Inspiration, Perspiration, Expiration

Past weekend, I played a ton of Diablo 2: Resurrected’s open beta. I expected it to be great, but it was really great. If left unchecked for too long, my brain would actually ask itself “wait, is this the old version or the new one?” for a fraction of a second – or as someone put it, it didn’t look exactly like the old version; it just looked exactly how I remembered it.

I actually compare it to fine art restoration: Vicarious Visions‘ direction clearly seemed to be bringing back the original with the minimum retouching necessary. Visually, I’m glad their source material was lo-fi enough so their artists could have creative input: there’s way more tileset variation, and some art direction retouches that only absolute nerds would notice (and by that I mean me going “OH, this is cool, the sarcophagus face mask in the original version looked Egyptian, but the new one is more Mesopotamian, like the statues outside”).

There’s obviously some rose-tinted nostalgia involved: I loved Diablo 2 as a kid, and it’s a game every single one of my friends copiously played. One of my childhood friends was a total D2 addict – I’m talking rushing chars to level cap weekly, in his undies, eating Cheetos (a sight which made me never touch his keyboard again). Ironically, he took a lot of convincing to try the free beta, and he wasn’t too excited about it afterwards. When I asked him “who are you, and what did you do to my friend?”, he replied “After Dead Cells and Hades, D2 is kinda meh. Diablo IV looks dope tho!”

And… he’s right! He is objectively right. There has been 20 years of design refinements on those games. And when he asked me why I wasn’t excited about D4 the TL;DR of the answer was “I’m old”.


Being a person with very specific tastes, there was a thing I learnt over my years having so many musician friends: separating my personal opinion from my technical opinion. You need to know how to appreciate something you, personally, don’t like at a subjective level: “the mix in these guitars is really cool, and I love the harmonies in the pre-chorus!” coexists with “but I’d never listen to this in a million years if I weren’t your friend, and I probably won’t ever again” – and that’s ok!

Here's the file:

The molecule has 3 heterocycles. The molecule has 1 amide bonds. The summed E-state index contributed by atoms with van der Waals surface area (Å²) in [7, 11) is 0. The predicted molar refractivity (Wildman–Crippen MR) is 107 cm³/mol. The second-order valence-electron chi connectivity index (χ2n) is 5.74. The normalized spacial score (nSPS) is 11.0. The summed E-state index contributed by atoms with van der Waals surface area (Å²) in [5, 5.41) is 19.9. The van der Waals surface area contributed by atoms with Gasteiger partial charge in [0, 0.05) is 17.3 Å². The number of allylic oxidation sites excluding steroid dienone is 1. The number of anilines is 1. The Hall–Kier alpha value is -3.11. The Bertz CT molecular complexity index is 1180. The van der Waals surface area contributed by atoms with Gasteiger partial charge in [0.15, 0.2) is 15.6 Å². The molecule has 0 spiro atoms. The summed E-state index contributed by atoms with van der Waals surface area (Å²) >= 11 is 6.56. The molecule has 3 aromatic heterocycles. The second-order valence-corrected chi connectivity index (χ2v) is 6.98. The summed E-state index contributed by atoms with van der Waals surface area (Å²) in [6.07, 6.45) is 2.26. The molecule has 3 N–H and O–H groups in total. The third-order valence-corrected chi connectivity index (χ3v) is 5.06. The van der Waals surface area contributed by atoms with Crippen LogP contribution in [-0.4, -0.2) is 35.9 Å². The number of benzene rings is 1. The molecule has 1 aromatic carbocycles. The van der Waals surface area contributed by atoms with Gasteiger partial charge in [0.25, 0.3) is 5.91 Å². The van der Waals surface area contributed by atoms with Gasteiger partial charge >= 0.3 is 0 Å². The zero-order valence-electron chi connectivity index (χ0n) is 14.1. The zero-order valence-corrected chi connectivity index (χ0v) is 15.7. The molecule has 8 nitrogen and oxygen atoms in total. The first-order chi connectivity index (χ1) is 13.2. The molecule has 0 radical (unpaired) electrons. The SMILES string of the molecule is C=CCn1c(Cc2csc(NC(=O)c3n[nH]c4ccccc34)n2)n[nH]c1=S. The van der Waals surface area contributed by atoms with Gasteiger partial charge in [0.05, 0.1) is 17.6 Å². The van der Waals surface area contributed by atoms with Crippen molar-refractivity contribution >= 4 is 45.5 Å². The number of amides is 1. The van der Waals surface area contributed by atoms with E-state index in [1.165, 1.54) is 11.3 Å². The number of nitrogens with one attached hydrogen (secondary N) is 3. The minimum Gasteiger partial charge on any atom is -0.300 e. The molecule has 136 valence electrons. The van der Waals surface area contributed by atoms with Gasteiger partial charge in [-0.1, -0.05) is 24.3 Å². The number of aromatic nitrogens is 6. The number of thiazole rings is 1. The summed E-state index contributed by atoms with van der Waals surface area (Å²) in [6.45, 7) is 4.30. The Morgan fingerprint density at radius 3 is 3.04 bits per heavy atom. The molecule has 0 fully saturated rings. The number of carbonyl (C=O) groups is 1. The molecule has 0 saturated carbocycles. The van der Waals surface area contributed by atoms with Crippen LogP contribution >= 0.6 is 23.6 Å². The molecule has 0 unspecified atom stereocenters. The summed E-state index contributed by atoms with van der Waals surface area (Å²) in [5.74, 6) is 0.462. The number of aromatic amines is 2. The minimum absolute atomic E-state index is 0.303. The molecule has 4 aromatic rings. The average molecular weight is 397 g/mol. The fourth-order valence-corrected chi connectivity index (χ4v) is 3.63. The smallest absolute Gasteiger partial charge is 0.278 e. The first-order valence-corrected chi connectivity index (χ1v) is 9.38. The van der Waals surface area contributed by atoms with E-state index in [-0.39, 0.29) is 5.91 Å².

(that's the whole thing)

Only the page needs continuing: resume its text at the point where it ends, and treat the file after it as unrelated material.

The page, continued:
I remember on my interview with Bossa I got asked “so what have you been playing?”. I was playing No Man’s Sky, which had just released the first update with a more guided questline, and I mentioned that the update was making the game objectively better, but I didn’t like it. It didn’t do anything for me: I was happy just floating planet to planet, looking around, with no specific aim or something to say “there, you finished the game, go look around now because there’s ‘nothing else’ for you”. It did, however, provide structure to a highly unstructured game, and unstructured games are usually flawed games which, to the larger audience, makes them bad games. But to me, as a player, it made it less meditative. Fast forward 5 years, the growing pains are gone, and it’s a really solid game, full of content, so the seed they planted was definitely worth it, and I knew it would be – but I still love the original NMS and how it felt like it was more about “being there” than about busywork.

Now, that’s what I remember about what I felt. Objectively, the game was actually ridden with busywork and micro-grinding so you could get from place to place (likely in an attempt to extend the content as much as possible). And the inventories, oh god, all the inventory Tetris, and not having space, ugh.